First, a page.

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News & Media

Latest ITER Newsline

  • Tokamak Complex | Interior design

    Fresh from the offices of the Design& Construction Integration Division, this cutaway drawing peels back the walls to reveal theinterior layout of the Tokam [...]

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  • Fusion world | A visit to Kyoto's heliotron

    At the Institute of Advanced Energy, Kyoto University, researchers have been exploring the heliotron concept of magnetic fusion device for more than half a cent [...]

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  • Construction site | The lights of autumn

    Summer is over in Provence and the beautiful autumn light is back, revealing every detail of the landscape ... and of the ongoing works on the ITER construction [...]

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  • Cryostat | A true sense of size

    Just like a thermos provides the insulation to keep your coffee warm—or your water cold—the ITER cryostat raises a barrier around the superconducting magnets th [...]

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  • Image of the week | ITER at 10

    The ITER Organization was established ten years ago, on 24 October 2007. A week ahead of the official anniversary, part of the ITER staff, now numbering 800, ga [...]

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Of Interest

See archived articles

Gliding above the ITER site



Once per year Karl-Heinz Meiwes-Broer, a physics professor from Rostock University in Germany, hooks his glider up to his car and heads south towards Vinon-sur-Verdon. This village near the ITER construction site is France's gliding heaven.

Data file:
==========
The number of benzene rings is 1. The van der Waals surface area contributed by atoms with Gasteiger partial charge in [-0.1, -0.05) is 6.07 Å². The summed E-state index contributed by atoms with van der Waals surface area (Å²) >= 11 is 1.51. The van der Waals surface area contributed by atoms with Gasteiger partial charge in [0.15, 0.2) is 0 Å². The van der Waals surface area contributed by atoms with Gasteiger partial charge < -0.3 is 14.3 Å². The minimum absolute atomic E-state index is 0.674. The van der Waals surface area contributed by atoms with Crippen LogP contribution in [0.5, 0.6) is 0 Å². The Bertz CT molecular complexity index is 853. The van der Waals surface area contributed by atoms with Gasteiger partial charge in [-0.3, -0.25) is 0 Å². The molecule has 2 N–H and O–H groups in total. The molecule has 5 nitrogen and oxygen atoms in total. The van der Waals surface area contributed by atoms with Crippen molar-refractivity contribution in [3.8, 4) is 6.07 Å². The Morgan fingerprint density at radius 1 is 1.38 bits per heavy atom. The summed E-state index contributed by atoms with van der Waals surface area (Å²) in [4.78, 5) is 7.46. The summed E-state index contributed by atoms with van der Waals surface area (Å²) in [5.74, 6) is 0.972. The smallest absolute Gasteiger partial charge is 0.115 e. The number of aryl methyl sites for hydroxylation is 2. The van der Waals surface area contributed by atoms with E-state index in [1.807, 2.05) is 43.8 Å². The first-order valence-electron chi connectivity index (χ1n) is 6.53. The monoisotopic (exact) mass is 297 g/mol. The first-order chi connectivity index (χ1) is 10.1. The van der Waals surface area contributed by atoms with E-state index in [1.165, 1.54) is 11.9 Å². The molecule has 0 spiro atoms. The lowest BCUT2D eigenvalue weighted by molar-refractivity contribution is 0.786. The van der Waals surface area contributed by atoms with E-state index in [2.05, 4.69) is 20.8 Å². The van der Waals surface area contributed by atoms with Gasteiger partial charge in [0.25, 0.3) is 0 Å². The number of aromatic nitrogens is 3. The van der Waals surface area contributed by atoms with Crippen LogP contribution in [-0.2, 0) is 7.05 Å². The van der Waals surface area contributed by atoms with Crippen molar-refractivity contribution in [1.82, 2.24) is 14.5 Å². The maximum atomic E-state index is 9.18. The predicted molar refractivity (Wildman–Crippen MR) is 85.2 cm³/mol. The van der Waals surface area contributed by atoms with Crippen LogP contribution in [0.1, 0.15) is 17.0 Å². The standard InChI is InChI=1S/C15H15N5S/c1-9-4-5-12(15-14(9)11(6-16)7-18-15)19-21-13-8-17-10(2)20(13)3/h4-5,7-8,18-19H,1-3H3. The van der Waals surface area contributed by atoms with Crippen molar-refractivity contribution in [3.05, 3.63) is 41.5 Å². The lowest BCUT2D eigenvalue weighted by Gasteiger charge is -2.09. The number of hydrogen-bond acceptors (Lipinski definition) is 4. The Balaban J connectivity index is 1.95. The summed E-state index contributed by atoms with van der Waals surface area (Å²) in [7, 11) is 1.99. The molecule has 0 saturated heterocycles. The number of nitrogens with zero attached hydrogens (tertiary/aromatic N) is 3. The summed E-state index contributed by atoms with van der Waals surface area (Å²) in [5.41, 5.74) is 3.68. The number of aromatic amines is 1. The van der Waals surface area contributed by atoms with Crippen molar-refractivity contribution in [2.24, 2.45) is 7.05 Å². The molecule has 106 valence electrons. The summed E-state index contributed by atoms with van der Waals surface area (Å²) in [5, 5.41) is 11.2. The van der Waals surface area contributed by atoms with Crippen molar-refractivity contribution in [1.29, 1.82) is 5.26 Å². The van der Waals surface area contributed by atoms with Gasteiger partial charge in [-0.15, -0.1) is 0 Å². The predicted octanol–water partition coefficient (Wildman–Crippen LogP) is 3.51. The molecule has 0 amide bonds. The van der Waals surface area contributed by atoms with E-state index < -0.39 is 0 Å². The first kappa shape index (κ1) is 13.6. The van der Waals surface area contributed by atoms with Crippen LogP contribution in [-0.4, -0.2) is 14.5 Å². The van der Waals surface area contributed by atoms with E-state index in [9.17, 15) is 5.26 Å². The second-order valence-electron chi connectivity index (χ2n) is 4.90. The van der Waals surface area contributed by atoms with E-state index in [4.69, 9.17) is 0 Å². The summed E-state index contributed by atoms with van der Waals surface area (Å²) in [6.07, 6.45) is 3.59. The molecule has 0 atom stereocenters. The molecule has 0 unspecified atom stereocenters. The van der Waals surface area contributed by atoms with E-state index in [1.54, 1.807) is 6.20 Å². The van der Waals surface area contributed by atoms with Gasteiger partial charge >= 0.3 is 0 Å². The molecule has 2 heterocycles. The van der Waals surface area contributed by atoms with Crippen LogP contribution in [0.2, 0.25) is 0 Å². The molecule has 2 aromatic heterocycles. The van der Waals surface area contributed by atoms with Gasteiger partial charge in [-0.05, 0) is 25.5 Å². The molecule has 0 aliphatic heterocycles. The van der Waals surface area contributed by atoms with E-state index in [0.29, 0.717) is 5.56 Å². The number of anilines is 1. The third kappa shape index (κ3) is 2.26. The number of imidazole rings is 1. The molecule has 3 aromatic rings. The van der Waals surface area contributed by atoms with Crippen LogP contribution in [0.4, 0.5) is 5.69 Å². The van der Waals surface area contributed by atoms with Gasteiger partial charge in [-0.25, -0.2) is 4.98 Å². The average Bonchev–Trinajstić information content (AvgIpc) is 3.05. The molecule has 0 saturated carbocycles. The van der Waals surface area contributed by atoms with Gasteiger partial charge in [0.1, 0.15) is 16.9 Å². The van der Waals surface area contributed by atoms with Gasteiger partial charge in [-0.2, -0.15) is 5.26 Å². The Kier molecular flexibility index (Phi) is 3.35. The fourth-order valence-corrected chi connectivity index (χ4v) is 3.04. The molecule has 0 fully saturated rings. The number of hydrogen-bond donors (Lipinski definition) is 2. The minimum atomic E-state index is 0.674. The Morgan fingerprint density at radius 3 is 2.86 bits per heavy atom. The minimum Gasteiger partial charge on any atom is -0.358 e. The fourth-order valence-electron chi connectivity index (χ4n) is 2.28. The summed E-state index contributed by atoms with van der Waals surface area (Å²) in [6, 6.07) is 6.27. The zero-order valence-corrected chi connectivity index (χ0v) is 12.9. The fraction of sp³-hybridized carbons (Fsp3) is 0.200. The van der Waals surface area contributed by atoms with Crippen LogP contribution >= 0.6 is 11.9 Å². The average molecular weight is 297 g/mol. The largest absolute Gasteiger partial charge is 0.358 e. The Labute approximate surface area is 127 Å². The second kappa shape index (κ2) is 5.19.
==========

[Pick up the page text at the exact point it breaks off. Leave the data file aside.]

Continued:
From the air, at a height of 1,000 metres, the view of the ITER worksite is spectacular—the density of cranes and equipment in the Tokamak Complex area a sure indication of the intensity of ongoing work.

Large expanses of bare land still appear, but they're not devoid of activity. To the right of the photo, north of the concrete batching plant, preparatory works are under way for the cooling towers. North of the 257-metre-long coil winding facility, past the foundation works for the cryoplant, contractors are carrying out soil investigations for the Magnet Conversion Power buildings.
 
We all wish we could fly in a glider to take in the ITER site from a bird's eye view. Prof Meiwes-Broer does that frequently—but this time what he really wished for was to take a full tour of ITER from the ground. That's a wish that came true last week.


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